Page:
Drinks investment: fortified & spirits
It’s not only dry wine that can offer rewarding returns on investment. The longer shelf life of fortified styles and spirits is just one of their attractions.
One aspect of wine that sets it apart from other popular investments such as art, jewellery or watches is that nagging issue of mortality. At some point, quite conceivably in your own lifetime, its maturation plateau will come to an end and the value of what’s inside the bottle becomes questionable. If you’re looking for options worth passing on to the grandchildren, then it might be better to reach for stronger stuff.
Gone are the days when port was a regular feature of the dinner table and you’d present the customary pipe of port (a generous 708 bottles) to your godchild. As modern drinking habits have led to a drop in consumption, so too has the urgency of replenishment diminished. Thankfully the tradition of declaring only three or four vintages per decade rations supply, but that declining demand is still inevitably reflected in the secondary market.
This year saw global trading platform Liv-ex remove Taylor’s port from its Rest of the World 60 index, replacing this venerable name with upstart Chilean brand Seña. Taken as a whole, its Port 50 index posted an uninspiring annual increase of just 1.1% a year ago. But lift the lid and there remain more dynamic pockets of activity.
The 2003 vintage – widely declared and just edging into its drinking window – saw a 17.2% rise, with Warre’s 2003 leaping 29.7%. Graham’s 1994 was another strong performer, its value rising 31.9%. However, a quick online search shows it’s still perfectly possible to buy recent vintages from the unusually long run of widespread declarations in 2015, 2016, 2017 and 2018, at the same or very similar level to their release price.
One tactic from port houses to generate some buzz is the rise of limited edition releases. Graham’s has a 2020 Bicentenary Edition Vintage Port in the pipeline, while sister property Warre’s will offer a 2020 Vinhas Velhas 350th Anniversary Edition Vintage port. Taylor’s now regularly releases single harvest tawny ports at 50 years old. Delicious? Yes. A wonderful golden anniversary or significant birthday gift? Certainly. But the investment grade of such limited offers is harder to calibrate.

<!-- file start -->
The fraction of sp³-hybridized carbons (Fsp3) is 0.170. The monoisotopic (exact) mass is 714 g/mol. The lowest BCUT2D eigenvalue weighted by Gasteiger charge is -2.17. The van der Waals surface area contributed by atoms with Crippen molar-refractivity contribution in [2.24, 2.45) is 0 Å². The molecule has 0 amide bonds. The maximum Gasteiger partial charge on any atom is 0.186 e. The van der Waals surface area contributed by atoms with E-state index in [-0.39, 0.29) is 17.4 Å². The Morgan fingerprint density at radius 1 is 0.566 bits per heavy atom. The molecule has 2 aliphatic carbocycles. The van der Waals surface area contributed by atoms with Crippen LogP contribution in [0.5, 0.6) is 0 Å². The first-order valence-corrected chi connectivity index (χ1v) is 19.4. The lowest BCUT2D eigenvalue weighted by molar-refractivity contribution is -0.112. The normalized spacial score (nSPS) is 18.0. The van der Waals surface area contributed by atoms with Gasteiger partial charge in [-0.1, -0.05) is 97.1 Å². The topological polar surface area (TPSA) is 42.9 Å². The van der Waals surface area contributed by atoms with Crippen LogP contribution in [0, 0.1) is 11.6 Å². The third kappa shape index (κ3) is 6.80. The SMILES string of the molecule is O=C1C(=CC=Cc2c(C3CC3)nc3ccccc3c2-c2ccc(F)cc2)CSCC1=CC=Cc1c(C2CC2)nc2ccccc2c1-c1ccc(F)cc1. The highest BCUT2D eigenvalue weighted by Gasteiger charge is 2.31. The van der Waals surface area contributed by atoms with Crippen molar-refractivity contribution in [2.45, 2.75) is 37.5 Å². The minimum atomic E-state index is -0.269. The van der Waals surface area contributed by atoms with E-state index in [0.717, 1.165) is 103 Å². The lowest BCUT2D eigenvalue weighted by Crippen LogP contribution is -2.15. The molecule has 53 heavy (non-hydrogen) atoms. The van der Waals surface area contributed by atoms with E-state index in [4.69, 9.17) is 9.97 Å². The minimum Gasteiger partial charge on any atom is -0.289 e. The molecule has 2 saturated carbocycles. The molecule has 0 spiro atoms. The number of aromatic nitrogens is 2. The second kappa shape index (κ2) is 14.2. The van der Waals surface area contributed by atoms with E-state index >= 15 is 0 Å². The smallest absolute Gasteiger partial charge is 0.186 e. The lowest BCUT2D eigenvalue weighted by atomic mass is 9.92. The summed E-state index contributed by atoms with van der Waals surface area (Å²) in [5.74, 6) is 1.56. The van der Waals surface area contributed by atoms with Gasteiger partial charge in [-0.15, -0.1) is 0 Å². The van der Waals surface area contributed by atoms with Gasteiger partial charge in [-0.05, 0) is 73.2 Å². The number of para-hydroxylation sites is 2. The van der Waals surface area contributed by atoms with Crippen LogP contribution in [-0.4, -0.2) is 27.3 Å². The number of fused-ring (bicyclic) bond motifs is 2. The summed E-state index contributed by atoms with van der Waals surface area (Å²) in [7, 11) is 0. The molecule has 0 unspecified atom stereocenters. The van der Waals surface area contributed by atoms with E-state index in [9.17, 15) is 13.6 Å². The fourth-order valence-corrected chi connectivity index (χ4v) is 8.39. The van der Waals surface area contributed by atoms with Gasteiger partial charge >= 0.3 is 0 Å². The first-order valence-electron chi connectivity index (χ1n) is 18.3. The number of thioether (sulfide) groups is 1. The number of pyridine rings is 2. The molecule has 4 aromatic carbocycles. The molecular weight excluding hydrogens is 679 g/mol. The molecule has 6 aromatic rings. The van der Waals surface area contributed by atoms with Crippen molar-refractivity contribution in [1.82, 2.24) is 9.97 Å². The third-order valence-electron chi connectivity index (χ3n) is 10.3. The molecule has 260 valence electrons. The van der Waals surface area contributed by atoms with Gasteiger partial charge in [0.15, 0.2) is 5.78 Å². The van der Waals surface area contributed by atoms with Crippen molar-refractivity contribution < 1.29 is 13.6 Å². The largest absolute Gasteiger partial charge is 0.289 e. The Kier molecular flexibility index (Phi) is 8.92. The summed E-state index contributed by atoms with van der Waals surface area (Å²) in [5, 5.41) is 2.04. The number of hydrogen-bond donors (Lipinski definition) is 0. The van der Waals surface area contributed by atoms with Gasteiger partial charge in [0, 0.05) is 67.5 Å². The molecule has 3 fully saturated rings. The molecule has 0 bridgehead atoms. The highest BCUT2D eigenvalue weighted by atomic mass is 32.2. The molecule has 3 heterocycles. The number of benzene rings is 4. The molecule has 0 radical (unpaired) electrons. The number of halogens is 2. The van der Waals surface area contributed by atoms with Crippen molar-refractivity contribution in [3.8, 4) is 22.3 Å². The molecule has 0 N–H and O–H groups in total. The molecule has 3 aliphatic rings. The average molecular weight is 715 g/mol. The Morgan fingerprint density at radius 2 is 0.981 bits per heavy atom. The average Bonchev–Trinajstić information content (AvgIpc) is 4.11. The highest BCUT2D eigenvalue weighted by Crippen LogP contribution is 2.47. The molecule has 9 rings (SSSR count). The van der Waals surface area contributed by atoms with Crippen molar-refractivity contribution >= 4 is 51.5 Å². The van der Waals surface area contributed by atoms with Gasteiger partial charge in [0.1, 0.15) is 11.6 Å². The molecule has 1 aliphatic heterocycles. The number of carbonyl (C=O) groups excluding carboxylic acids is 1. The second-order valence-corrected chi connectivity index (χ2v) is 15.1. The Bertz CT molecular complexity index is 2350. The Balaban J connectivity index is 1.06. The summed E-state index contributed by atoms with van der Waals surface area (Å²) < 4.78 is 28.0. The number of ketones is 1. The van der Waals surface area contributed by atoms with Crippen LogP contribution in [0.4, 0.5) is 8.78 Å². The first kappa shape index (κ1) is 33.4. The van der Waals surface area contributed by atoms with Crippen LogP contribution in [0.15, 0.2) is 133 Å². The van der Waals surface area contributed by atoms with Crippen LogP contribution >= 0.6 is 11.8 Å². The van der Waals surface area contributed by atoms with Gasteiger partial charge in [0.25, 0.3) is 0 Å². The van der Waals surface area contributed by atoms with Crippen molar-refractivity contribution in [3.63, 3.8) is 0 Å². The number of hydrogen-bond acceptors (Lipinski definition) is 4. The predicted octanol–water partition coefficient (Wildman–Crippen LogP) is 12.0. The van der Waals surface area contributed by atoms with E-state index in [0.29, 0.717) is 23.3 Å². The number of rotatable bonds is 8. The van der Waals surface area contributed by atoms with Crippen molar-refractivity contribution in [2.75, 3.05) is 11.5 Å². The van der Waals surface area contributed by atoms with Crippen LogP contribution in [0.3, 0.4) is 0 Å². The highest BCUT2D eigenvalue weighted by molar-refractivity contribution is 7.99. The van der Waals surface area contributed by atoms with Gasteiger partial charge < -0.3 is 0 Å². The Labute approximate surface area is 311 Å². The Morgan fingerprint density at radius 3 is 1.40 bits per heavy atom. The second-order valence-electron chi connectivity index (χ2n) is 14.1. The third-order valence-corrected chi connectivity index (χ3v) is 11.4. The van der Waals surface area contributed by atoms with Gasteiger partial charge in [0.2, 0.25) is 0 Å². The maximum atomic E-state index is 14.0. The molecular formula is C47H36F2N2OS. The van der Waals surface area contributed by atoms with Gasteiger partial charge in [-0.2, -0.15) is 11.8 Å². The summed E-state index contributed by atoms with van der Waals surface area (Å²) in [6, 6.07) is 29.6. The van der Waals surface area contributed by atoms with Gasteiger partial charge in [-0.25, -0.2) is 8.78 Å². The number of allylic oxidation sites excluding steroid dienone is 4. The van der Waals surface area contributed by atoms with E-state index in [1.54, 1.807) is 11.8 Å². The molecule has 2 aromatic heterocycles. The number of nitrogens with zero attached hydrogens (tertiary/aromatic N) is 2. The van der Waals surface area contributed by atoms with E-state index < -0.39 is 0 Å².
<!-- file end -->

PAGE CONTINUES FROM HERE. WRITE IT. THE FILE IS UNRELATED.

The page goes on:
While we’re in such a ruthlessly unsentimental mood, it’s worth remembering that the taxman may take a rather less benevolent view of fortified wine when it comes to Capital Gains Tax. In the UK, His Majesty’s Revenue & Customs is alarmingly vague on the issue, but does state that any wine which can be reasonably expected to last over 50 years cannot qualify as a wasting asset and therefore CGT exemption.
The same consideration applies to spirits, which have become an excitable field for more adventurous investors in recent years. According to the firm Whisky Investment Partners, “Scotch Whisky has consistently delivered average returns of 12% a year”. It offers a tempting case study of the recent 4,600% return on investment enjoyed by a canny bank manager who bought a cask each of Macallan and Tobermory 27 years ago.
Unlike port, whisky consumption is still reassuringly buoyant and increasingly widespread. The Scotch Whisky Association reports that 1.67 billion bottles were exported in 2022, the equivalent of 53 bottles per second, with the Asia-Pacific region enjoying a particular boom that shows little sign of slowing.
There are certainly opportunities here, but just as you wouldn’t expect any old claret to yield a return, so too it makes sense to choose your distillery with care. A league table compiled by specialist analyst RareWhisky101.com offers a helpful starting point. Top of the “Investors” list for 2021 were Springbank, Rosebank, Dalmore, Brora and Glenlury Royal.
It’s worth noting that of these names, only Springbank and Dalmore are still in production, the value of the other names lying largely in their ever-increasing scarcity. A separate “Collectors” league table showing the top brands in terms of combined volume and value at auction is topped by more active names: Macallan, Ardbeg, Bowmore, Springbank again and Highland Park.
Scotch may dominate the scene, but don’t overlook whisky from other corners of the world. In the last 20 years, collectors, especially in China, have gone crazy for the limited edition releases from Japanese distilleries such as Karuizawa and Hakushu. Anyone who picked up a bottle of Yamazaki Sherry Cask 2013 for its original £120 price tag might be interested to see auction hammer prices surpass £5,000 within a decade of release.
This is all heady stuff. But for a less volatile investment, it pays to give some thought to the companies behind so many of these individual distillery success stories. While several remain in private ownership, Laphroaig, Yamazaki and Bowmore all sit within the portfolio of Suntory, while top performing Islay single malts Ardbeg, Lagavulin and Caol Ila are part of the extensive Diageo stable.
It may feel less exciting than the tangible thrill of your own cask maturing in a warehouse, but professional investors are far more likely to be putting their cash into Diageo shares. The company may have fallen short of analysts’ expectations in its report for the last six months of 2022, but still posted a pretty buoyant net sales increase of 18.4% and 15.2% rise in operating profit.
The longer term view is also bright: Diageo investors have enjoyed a 37% gain over the last five years and an even stronger 450% gain over the last 20 years. You can’t drink it, but you can certainly raise a dram to it.